The Philadelphia Theatre Company's dynamic Marquee signage
Completed in 2007, the Suzanne Roberts Theatre was designed by KieranTimberlake and features signage manufactured by Zahner.
Named for the former actress, playwright, and director, Suzanne Roberts Theatre is part of the initiative to enhance Philadelphia's Avenue of the Arts. The building's new marquee signage provides a striking statement about the quality of the arts program while maintaining the existing building and providing cover as an entrance soffit.
Kieran Timberlake Office Stair
Founded in 1984, KieranTimberlake brings together the talent of nearly 100 professionals of diverse backgrounds and experience in a practice that is recognized worldwide. For the firm’s 63,000 ft² office, Zahner created a custom floating stairway. Connecting the entrance lobby and lab area with the office and meeting spaces, the painted red steel stairway is a feat of form and function. Zahner manufactured the design using the Radius Reduction system to create a crisp, folded-edge along the center of the stairway ramp. Radius Reduction uses custom automation to produce deep grooves along the backside of metal. This precision cut allows for crisply folded edges, even in thick metal, and can be used to produce a range of geometric designs with highly accurate precision.
KieranTimberlake contracted Zahner to provide engineering and fabrication for the dynamic shape of the facade signage. Working through an intitial Design Assist phase, the project was developed for digital fabrication.
To produce the sculptural form, the marquee was engineered and fabricated using ZEPPS Technology, a patented system for building complex, curving sculptural forms. The technology enables fast installation, installed in just a few assemblies. Each assembly is made up of structural aluminum fins and ribs which are prefabricated in the Zahner facility offsite. These assemblies were then clad in a number of sheet metal skinned surfaces. KieranTimberlake worked with Zahner to select a iridescent stainless steel surface which provides the sign's unique coloring.
A Fabricators Perspective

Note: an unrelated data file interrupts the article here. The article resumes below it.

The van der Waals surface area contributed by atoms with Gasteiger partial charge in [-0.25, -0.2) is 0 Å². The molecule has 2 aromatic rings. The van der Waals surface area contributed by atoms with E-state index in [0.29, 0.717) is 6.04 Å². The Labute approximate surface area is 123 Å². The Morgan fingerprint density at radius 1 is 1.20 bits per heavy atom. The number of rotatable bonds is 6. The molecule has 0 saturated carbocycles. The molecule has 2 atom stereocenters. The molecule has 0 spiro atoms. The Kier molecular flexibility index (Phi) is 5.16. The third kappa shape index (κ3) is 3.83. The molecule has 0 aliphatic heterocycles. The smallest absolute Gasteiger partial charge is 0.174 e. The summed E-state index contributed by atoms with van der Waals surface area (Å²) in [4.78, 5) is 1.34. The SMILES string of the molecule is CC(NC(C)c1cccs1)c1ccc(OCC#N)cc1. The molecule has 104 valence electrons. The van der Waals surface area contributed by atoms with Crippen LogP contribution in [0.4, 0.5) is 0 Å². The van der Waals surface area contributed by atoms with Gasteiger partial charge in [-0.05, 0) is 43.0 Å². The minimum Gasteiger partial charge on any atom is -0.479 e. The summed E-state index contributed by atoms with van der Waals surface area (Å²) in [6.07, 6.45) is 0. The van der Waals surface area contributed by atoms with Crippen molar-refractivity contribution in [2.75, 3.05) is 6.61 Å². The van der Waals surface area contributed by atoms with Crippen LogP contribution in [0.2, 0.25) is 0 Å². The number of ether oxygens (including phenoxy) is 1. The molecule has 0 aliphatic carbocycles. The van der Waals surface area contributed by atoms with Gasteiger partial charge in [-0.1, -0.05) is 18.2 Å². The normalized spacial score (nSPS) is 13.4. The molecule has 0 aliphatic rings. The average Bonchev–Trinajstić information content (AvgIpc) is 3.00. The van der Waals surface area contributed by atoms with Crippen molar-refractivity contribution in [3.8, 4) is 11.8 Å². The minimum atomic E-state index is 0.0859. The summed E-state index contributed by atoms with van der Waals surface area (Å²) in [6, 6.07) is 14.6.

A Fabricators Perspectivepublished: January 08, 2010“Man’s mind, stretched by a new idea, never goes back to it original dimensions.” - Oliver Wendell HolmesOver the last decade, the design, engineering and construction industry has been working to integrate digital technology into the process of construction. Like a growing leak in the dike of ingrained conventions, the integration of digital technology is dissolving the barriers that slow down the building process. Companies that do not embrace this technology will be overwhelmed by the shift that is occurring. Older traditions that often act to slow the process or confine the process need to be revised or eliminated. If preformed correctly, the information is significantly more accurate and robust. Litigious concerns for who is responsible for checking or validation are less and less an impediment.At Zahner, we work with the surface of a structure or object. The geometry, patterns, materials, the way a surface performs and the way the surface reflects light is what we involve ourselves with.We digitally define the surface we are creating for the structure because of the benefit to quality and accuracy. The geometry, surface patterns and interfaces are all defined digitally on the solid model we create.Much of what we model is parametric. We define certain relationships of the integrals that make up the finished part or construct. These relationships include the methods of attachment back to the structure as well as define interface requirements.We integrate our process of defining the surface into a kanban or signaling system for the fabrication of the part. Kanban is a tenant of Lean Manufacturing processes. Lean Processes integrate very well with digital definition and demand fluid information transfer. Certain knowledge is consistent in our processes and the various parts that make up the finished product arrive together prior to the final assembly. One piece of paper, usually containing dimensional values and an image, are utilized as a quality check. Other than that, the information is al contained in digital files utilized by the fabrication equipment to define parts and assemblies.All of this is internal, sort of the blood flow of the factory / engineering interface. It insures that what we fabricate is what we intend on placing on the structure. We can be more accurate than ever before. On the product floor, our supervisors can call up images of the model to evaluate the information on the model before we produce the product if needed.Basic ProcessWe receive the digital model from the designer. We then create a digital model that is an exact overly of the designer’s model. The model we create is transformed into a parametric surface. The parametric surface incorporates information needed to drive the fabrication of our product. Proprietary algorithms are introduced to generate framing fastener layouts, individual surface elements and other information needed to construct the finish surface. Often the algorithms relate to other parametric relationships in a part, such as hidden surfaces, chips, and sometimes various fabrication techniques.With our model we incorporate seam locations, flashings, interface connections and other information necessary to show the designer what it is we intend on providing and how we are going to provide it.Details are created on AutoCAD or other, non parametric systems often created directly for the parametric model. These are informational files that provide section information, about the various parts. They are keyed off a ‘snap shot’ of a particular elevation. The designer, general contractor and other specialty contractors use theses details as reference information. The designer requires us to convert the digital parametric model to IGS or DXF for their use. The designer’s original digital model remains as the master for comparison. It is often housed at a managed server location.What might the future hold-Once the designer and the fabricator/constructor were much closer tied. The world was smaller, simpler then and one major project may have occupied much of a lifetime. Eventually, strict divisions of construction developed and risk transfer moved up there with quality and service as on of the primary focuses of the industry. All of a sudden we began building simple boxes out of rectangular components defined by these divisions. Complexity was risky. The structure was made of steel and bolted in straight lines by one division of labor. The cladding is attached to the structure in rectilinear components by yet another. Dignified guilds with apprentice inculcation disappeared and were replaced by semiskilled workers, lacking passion in what they were producing.It is hard to get passionate over a box.The connection between the designer and the fabricator today are being regenerated. The ability to model shape and form and then to transfer them to the manufacturing floor is introducing art back into fabrication process. You can see it in the eyes of those that work in the process. Being part of creativity is fun and satisfying. We have construction workers now wanting to work for us because of the challenges of creating these complex forms. We work closely with the designer. The goals are quality and efficiency.There is a blurring of the traditional divisions. Integrated skin with structure to create efficient and interesting surfaces can now be produced.The designer has a new style of paintbrush to paint with. Some of the shackles are being removed and the potential is expanding.